To see if much had changed across the pond, Wayne and I yet again ventured to the US for the first Age of Sigmar event at Adepticon. Another great success from the organisers there, and again not much has changed! Its Warhammer, and hobbyists. Much fun was had!


Since the AoS launch I’ve been honoured to have worked on the General’s Handbook with the Studio team and been involved with the great Community Team on a few projects – all lifelong hobby goals! My signed GH from Jervis Johnson has pride of place in my hobby library!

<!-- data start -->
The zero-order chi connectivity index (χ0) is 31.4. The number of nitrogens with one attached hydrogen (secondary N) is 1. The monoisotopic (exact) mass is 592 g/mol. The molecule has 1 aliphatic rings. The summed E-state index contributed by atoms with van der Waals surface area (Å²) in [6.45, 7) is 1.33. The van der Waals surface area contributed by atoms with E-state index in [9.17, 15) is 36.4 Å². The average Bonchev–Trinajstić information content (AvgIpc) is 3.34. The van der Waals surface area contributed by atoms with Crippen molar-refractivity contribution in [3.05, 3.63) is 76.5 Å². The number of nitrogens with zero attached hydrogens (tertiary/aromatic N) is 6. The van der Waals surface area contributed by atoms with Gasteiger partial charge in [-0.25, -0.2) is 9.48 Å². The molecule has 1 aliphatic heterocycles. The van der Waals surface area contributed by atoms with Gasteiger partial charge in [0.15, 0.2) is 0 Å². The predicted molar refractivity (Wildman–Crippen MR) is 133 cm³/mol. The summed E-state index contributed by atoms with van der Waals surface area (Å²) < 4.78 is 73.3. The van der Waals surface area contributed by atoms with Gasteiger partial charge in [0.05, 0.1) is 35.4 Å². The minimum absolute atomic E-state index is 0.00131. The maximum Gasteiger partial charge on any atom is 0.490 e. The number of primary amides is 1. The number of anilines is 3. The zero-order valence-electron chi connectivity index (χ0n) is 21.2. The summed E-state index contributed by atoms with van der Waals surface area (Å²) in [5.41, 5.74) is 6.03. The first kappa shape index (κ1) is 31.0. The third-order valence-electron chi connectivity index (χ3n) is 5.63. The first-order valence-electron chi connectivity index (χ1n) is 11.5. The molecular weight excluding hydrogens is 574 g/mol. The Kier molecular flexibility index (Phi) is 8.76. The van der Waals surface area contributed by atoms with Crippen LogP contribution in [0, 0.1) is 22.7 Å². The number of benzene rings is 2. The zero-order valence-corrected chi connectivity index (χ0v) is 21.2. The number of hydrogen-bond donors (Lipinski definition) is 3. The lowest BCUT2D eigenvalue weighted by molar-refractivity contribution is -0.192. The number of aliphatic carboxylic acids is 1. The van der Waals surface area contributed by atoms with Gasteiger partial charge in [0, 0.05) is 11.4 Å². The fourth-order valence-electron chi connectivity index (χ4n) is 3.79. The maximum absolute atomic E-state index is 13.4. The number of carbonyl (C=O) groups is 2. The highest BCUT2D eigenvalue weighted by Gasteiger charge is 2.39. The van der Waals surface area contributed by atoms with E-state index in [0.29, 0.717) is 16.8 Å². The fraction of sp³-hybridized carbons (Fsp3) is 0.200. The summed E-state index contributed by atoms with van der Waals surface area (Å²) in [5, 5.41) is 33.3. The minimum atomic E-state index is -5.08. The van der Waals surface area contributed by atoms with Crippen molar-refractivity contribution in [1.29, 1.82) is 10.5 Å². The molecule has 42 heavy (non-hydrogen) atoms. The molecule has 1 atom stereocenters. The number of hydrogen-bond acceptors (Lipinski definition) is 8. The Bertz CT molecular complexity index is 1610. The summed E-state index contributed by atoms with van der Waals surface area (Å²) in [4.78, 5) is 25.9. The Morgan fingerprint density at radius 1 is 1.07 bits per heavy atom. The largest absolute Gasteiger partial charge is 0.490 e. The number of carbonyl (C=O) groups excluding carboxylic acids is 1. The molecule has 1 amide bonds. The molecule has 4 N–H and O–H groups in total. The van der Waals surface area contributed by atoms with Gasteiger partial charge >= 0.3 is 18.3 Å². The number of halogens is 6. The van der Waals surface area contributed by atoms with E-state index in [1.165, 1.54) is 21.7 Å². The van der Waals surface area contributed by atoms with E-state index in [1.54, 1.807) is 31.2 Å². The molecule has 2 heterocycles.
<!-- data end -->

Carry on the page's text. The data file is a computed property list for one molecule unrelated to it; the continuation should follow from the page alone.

For the ‘modern’ hobbyist coming into the hobby now, there is such a wealth of information on the internet, and a so many resources from Games Workshop that they are spoilt! If I managed to gain a life changing hobby back then, it is surely even more achievable now. I honestly wonder what the next 20 odd years have in store for me in the hobby? For now, I hope you enjoyed this little trip down memory lane for me. If you see me at an event, please come and tell me about your hobby tale! If you haven’t been to an event before…. jump in, you never know where it could lead you….